As his vision became poorer, Ayikwao fell behind in school, unable to read from the chalk board. He was left back multiple times before he eventually learned to read braille. As hard as days were, though, nights were even more difficult for young Ayikwao. “That was when I felt like the whole world was against me,” remembers Ayikwao. “I couldn’t see in the night. I thought I was the only person with this problem in the whole wide world. I said to myself: why am I odd? Why am I like this?” He felt like his “existence was going to be worthless.”

Depression followed. Ayikwao went through a phase of not wanting to leave the house; he stayed in his room all day, crying. But soon, the shy child realized he needed to pull himself together. He couldn’t spend the rest of his life in a bedroom that was fading away with his sight. When his father bought him a bike, Ayikwao decided to learn to ride it, taking advantage of the sight he still had, while he still could.

“The bicycle kept my mind busy,” he remembers. “I kept roaming as a means through which to get to know places. I used to roam a lot. I was a roaming ambassador!”

When Ayikwao finally lost his sight completely around 2007, he was moved to a boarding school for the blind in the eastern region of Ghana. Eventually, he graduated, and moved on to the University of Ghana in Accra, where he still studies. But life is a challenge; Ayikwao is quick to note the realities of being blind in Ghana.

“I have to make use of those around me,” he says. “I can’t be fully independent.” For example, the cedi–Ghana’s national currency–has not been designed with visually impaired users in mind. “It’s not like the dollar, where there are marks on it to make it possible for visually impaired to identify the amount they have.” You have to show it to someone to check for you to see how much the bill is for.

Luckily, Ayikwao has a right-hand man to rely on, both on campus and on the stage: his manager and fellow student, Alex Kwaku Frimpong. Not only does Frimpong help Ayikwao get by on a day-to-day basis… he helps Ayikwao pursue his life’s major passion, rap.

Kensey and his manager

Kenzey and his best friend and manager, Alex Kwaku Frimpong.

Before he started rapping, Ayikwao was always singing. As a child, he would pick up songs easily, singing boisterously in church and at family gatherings. In 2011, though, he started rapping. At first, he practiced by reciting the rhymes of Sarkodie, Ghana’s most famous rapper, but soon, his friends were encouraging him to come up with original tracks.

As his stage persona, Kenzey, Ayikwao combines English, a local dialect called Twi, and pidgin English to express himself through his music. This year he released a track that details his life history, called ‘I’m A Star’. He sings and raps through it, detailing the inspiration his late mother gave him, assuring him he would one day ‘be a star’.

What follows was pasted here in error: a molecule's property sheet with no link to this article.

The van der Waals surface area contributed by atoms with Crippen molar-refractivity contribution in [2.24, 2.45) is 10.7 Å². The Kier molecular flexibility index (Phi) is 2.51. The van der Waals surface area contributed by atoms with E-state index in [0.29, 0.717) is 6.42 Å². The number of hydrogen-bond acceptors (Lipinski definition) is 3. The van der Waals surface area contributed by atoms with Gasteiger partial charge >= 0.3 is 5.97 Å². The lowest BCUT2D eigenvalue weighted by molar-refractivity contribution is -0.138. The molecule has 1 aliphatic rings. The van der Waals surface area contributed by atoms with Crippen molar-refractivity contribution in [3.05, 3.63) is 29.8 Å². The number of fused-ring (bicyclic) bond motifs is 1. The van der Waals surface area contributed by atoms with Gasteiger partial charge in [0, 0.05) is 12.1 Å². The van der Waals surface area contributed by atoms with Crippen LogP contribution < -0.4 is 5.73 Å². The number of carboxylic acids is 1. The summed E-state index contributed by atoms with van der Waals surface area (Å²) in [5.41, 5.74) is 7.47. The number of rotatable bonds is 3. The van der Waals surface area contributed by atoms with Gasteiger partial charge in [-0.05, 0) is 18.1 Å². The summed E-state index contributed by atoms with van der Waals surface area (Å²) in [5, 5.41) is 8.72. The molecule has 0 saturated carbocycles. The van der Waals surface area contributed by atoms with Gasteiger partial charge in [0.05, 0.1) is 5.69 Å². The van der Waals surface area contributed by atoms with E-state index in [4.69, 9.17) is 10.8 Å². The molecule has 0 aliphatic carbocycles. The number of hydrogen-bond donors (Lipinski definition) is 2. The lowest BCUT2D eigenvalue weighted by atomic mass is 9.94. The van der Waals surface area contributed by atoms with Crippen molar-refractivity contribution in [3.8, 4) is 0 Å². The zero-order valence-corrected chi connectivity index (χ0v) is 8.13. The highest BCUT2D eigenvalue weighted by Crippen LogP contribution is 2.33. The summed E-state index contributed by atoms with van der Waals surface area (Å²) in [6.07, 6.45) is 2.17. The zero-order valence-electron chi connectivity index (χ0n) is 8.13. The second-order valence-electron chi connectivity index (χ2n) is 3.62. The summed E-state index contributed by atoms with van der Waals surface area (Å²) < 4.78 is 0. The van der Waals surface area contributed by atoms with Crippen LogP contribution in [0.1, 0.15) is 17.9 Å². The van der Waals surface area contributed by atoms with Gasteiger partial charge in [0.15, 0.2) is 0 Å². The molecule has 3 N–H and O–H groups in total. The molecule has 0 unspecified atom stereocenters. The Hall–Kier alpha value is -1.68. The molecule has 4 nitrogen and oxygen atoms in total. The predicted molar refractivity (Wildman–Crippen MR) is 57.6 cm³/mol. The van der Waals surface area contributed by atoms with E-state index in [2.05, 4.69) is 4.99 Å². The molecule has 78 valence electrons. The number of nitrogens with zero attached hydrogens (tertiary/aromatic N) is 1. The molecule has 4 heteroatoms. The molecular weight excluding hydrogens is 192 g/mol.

“My music is about my whole life. It is self-inspired and spirited,” he says. His inspiration comes from the things that have happened to him, and the dreams he has; like a rapping Coleridge, Ayikwao says he sometimes dreams entire songs, then wakes up and puts them down to paper.

His music has been key to empowering him as a sight-challenged student living in Ghana, but Ayikwao wants to do more than inspire himself. He also wants to inspire others to achieve greatness in their lives. He hopes that by creating and performing his music, he will be able to advocate on the behalf of others who are visually impaired.

In Ghana, sometimes a person who has a disability is seen as a punishment from God. Luckily, Ayikwao says these beliefs are changing. “Culturally, [blind people] have not been treated fairly [in Ghana] but education is permeating very fast, so at least it is working, [teaching] people to recognize that me and my kind are not so different from them.”

The future feels bright for Ayikwao. He sees awards in his future. 

“With my music, right now I am very confident that if I get enough support I won’t be far from getting an award next year at the Ghana Music Awards.”

But Ayikwao is also serious about his studies. After completing his political science and philosophy degrees, he wants to study law, with the ultimate plan being a human rights lawyer, keeping his music career going alongside this profession.

Working in human rights will be a way to further advocate for Ghana’s vulnerable, he says. “People get their rights trampled on based on their disabilities,” says Ayikwao. His goal is to change that. He wants his work, both in the studio and the court, to be an “eye opener” in Ghana, changing the way those without disabilities see the blind… and even helping to change the way the blind in Ghana see themselves.